Walls are surmountable obstacles by design. A barrier between what is in and what is out needs some way to be permeable, when the finite contents of what is inside a wall is not enough to sustain the people relying on it. The most common way to permeate a wall is a gate or a door, controlled by defenders, but ladders, too, can provide access beyond the control of gatehouse guards. Which is especially relevant now, because not only can humans climb walls, but new robots can, too.

Developed by Tokyo Metropolitan University, this robot is a quadruped that transitions from horizontal movement on four legs to climb vertically by gripping the rungs of a ladder. It is a slower, more deliberate process than one might imagine, with machine vision processing space and gripper arms slowly finding their hold.

It is perhaps all the more haunting that it is so slow. If it were an animated achievement, a work of cinematic fiction, the robot would be effortless, a comfortable distance from reality.

Instead, this robot dog climbs a ladder like a sloth climbs a tree, slow limb after slow limb pulling its bulk into place. Even sped up, the climbing process in the video drags on and on. Such in the nature of a proof-of-concept, a slow shambling movement with hints of future potential.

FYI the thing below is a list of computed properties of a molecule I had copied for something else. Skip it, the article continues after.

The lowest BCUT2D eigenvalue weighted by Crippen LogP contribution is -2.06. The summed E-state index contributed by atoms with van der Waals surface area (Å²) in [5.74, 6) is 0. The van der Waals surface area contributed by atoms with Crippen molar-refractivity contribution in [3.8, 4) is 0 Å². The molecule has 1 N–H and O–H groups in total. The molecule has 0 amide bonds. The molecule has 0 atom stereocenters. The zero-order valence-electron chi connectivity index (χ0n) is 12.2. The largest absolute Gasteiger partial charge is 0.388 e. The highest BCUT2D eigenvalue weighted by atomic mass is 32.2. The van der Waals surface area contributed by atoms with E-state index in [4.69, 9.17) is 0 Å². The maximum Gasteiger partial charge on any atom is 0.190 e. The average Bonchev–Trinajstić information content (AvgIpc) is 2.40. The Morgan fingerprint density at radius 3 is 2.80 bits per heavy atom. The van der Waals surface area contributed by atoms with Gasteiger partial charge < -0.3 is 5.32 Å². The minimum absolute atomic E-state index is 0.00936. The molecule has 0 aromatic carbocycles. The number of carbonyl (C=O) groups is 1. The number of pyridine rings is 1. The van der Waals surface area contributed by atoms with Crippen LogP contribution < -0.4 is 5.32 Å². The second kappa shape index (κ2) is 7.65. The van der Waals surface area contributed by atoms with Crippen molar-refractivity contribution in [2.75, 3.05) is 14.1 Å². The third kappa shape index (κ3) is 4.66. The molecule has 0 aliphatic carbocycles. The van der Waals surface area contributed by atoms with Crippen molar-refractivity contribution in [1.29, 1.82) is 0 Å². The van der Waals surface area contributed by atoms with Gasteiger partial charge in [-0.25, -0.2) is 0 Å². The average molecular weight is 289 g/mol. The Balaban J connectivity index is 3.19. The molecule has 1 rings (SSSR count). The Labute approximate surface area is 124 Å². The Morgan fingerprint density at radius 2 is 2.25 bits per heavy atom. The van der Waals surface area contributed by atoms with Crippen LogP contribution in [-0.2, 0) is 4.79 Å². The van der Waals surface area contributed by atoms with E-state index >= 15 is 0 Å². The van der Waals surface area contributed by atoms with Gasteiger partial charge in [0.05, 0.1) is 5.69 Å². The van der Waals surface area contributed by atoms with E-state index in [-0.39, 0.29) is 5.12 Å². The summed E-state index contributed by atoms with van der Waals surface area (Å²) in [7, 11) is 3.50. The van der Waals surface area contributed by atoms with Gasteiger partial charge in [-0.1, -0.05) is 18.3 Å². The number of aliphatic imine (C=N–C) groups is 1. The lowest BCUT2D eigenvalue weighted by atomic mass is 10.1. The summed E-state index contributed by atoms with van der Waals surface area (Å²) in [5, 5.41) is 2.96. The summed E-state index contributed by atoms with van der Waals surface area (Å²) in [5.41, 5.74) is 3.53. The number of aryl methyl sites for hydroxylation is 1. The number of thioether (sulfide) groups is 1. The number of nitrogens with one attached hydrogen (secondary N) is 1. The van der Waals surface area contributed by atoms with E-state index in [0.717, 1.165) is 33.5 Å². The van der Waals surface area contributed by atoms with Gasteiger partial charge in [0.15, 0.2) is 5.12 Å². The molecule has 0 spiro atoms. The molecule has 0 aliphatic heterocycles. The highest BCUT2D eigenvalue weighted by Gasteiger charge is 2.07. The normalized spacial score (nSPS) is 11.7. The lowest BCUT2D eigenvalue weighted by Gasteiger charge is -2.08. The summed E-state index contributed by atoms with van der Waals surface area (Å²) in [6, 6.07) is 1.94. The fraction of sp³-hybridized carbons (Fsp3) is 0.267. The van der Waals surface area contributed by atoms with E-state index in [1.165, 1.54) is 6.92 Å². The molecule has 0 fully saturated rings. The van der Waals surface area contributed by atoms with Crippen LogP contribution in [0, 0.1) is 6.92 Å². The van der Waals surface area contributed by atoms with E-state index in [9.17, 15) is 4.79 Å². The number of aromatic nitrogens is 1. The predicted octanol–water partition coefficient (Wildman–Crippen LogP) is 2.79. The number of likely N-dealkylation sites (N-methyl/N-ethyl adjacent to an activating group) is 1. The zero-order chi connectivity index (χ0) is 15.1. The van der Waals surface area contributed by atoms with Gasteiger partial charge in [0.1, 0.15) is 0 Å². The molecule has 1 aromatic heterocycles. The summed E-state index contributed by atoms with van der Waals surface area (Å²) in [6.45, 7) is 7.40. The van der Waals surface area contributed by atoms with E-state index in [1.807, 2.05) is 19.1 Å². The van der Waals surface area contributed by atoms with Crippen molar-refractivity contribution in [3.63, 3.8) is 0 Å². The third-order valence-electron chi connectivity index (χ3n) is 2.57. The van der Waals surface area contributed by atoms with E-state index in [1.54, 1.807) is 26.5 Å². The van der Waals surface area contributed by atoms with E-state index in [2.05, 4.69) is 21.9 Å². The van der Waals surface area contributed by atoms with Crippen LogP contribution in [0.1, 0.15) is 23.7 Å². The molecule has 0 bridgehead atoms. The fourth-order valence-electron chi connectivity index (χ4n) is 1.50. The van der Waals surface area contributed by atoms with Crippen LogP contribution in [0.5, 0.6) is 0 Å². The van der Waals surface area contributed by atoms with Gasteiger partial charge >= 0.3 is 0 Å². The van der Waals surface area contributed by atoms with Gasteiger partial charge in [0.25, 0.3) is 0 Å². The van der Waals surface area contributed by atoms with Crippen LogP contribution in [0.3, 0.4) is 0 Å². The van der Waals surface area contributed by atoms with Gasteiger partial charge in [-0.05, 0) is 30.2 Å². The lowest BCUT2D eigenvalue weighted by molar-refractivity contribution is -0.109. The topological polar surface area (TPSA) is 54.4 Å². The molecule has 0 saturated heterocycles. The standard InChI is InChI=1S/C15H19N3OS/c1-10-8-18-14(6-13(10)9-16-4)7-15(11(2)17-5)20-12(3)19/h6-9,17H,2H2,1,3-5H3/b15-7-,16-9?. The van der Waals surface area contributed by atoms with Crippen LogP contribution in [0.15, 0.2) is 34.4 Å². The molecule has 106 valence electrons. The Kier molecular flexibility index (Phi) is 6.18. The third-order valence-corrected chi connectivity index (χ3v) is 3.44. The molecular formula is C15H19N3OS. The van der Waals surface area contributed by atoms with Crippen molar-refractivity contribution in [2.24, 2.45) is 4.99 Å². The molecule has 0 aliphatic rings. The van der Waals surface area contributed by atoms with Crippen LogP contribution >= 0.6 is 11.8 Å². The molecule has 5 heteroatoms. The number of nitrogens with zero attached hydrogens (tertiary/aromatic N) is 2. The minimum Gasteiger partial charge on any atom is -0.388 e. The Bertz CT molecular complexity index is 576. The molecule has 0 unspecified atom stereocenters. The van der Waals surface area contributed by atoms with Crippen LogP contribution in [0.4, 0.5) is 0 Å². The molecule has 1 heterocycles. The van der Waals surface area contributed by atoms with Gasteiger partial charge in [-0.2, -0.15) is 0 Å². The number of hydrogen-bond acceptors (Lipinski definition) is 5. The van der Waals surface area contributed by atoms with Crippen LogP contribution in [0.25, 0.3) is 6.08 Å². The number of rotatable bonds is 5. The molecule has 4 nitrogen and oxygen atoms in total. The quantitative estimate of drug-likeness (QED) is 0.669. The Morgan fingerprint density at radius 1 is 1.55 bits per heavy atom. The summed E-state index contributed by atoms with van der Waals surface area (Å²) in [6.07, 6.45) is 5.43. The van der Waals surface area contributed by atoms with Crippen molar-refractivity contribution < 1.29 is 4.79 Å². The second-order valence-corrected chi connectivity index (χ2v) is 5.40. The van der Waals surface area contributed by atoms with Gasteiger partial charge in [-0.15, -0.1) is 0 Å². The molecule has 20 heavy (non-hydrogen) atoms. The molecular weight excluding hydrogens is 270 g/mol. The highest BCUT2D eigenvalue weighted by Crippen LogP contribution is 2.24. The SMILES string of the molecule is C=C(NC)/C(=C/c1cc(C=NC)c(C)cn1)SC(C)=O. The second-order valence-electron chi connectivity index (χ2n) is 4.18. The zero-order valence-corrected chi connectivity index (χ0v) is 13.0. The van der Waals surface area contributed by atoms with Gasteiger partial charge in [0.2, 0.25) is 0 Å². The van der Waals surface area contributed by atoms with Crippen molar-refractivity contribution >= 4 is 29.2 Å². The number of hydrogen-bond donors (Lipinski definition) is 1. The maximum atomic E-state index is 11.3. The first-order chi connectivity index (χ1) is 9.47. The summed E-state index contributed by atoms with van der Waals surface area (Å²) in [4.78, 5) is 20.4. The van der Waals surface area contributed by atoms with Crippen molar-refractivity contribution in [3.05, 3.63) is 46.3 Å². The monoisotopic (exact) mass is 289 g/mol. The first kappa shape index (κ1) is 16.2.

The robot research was presented at the 2019 IEEE/RSJ International Conference on Intelligent Robots and Systems. Published as “A Novel Capability of Quadruped Robot Moving Through Vertical Ladder Without Handrail Support,” a glimpse of the results can be found at IEEE Spectrum.

The ways humans can use a robot dog that climbs ladders is limited, broadly, to the number of spaces one can imagine moving on both feet and ladders, plus the ultimate speed of the robot. Moving through built spaces rendered unsafe for humans, like damaged nuclear power plants, say, or a ship on fire, is a more obvious use case.

Mounting sensors or gear on the robot, it could provide resupply up vertical distances, so long as the ladder it’s using can support its weight limit.

Applied to the same advances as other robotic dog-like squadmates, a robot could accompany assaults or explorations over walls at the behest of human guides. A wall may be an ancient form of defense, but the sight of a robot dog climbing a ladder over a wall, and then barreling down on the defenders behind it, is an undeniably modern phenomena.

Watch the robot in action below:

Kelsey Atherton blogs about military technology for C4ISRNET, Fifth Domain, Defense News, and Military Times. He previously wrote for Popular Science, and also created, solicited, and edited content for a group blog on political science fiction and international security.

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